Navy will Web-enable all applications
- By Bill Murray
- Apr 26, 2001
April 18 NMCI briefing
The Navy will make all of its applications available through a Web interface
by 2004 under a plan the service presented this month.
As a start, Navy users will be able to access at least 50 applications
through Web interfaces by November 2001, according to an April 1 message
sent by Adm. William Fallon, the vice chief of Naval operations.
Fallon's message also named Vice Adm. Richard Mayo as the service's
chief information officer. Mayo is the Navy's director of space, information
warfare, command and control.
Last year, Adm. Vern Clark, chief of Naval operations, set a 2003 deadline
for the Navy to Web-enable its applications.
The 50 applications to be Web-enabled this year are just a small number
compared to the total the Navy uses. One command alone has 6,950 applications,
according to Joseph Cipriano, the Navy's program executive officer for information
Cipriano may have been referring to the Naval Air Systems Command, because
it's the first command to have an extensive software inventory done in preparation
for Electronic Data Systems Corp.'s Navy Marine Corps Intranet procurement.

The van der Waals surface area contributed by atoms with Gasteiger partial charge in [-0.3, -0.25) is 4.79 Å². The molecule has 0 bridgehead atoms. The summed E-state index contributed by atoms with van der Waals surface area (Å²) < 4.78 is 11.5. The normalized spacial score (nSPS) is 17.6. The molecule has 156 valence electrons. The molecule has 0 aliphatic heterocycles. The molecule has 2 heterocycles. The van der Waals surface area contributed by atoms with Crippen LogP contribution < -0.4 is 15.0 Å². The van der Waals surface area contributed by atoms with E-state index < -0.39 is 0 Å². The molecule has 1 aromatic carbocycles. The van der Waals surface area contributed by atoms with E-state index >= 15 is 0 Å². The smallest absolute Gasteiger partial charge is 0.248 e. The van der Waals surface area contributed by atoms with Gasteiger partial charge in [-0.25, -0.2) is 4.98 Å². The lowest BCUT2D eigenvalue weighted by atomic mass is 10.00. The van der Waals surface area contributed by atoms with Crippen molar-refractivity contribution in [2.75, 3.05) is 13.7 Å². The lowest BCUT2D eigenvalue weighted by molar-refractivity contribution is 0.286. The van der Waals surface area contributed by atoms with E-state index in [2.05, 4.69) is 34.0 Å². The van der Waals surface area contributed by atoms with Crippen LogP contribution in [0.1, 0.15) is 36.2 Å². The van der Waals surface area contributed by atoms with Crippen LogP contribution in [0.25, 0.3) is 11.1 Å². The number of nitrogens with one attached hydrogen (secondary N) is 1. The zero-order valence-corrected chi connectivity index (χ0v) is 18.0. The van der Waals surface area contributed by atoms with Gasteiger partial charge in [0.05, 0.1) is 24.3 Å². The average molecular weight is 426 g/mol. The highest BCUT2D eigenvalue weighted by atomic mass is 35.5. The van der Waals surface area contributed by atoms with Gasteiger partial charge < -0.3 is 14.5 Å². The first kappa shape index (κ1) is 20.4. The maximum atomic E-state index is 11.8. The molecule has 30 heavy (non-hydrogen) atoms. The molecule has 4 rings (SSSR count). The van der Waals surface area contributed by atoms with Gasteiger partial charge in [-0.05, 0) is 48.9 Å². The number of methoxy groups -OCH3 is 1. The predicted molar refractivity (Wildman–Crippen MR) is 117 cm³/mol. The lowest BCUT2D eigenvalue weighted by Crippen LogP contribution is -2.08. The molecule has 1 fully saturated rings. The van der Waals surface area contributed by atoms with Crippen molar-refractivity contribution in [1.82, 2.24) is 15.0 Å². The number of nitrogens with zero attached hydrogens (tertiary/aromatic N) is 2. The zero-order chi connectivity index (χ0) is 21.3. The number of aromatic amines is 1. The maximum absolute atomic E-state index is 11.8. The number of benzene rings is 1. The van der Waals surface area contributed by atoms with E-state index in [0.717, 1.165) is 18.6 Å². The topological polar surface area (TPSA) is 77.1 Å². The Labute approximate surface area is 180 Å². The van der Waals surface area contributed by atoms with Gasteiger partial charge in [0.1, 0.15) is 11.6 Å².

Of those applications, 5,671 are server-based and 1,279 are desktop applications,
Cipriano said during a briefing last week.
Task Force Web, led by Monica Shephard, the Atlantic Fleet's director
of space, information warfare, command and control, will manage the application
initiative, according to Fallon's message. Shephard will work closely with
The message doesn't address joint applications that aren't fully Web-enabled,
such as the Composite Health Care System II or the Standard Procurement
"The most important tasks ahead of us are the culture, institutional
and process changes," Fallon wrote in his message.
Fallon started a task force on Dec. 15, 2000, to "develop a vision and
strategy to exploit Web technology fully" in the Navy through NMCI. The
task force reported to Fallon on Jan. 31, but its findings are not available
to the public, according to its Web site (www.tfw.navy.mil).
Web-enabling applications makes it easier for remote users to access
applications, and it also makes it less expensive to deploy upgraded versions
of software than in a client/server architecture because the Web server
is the central data repository.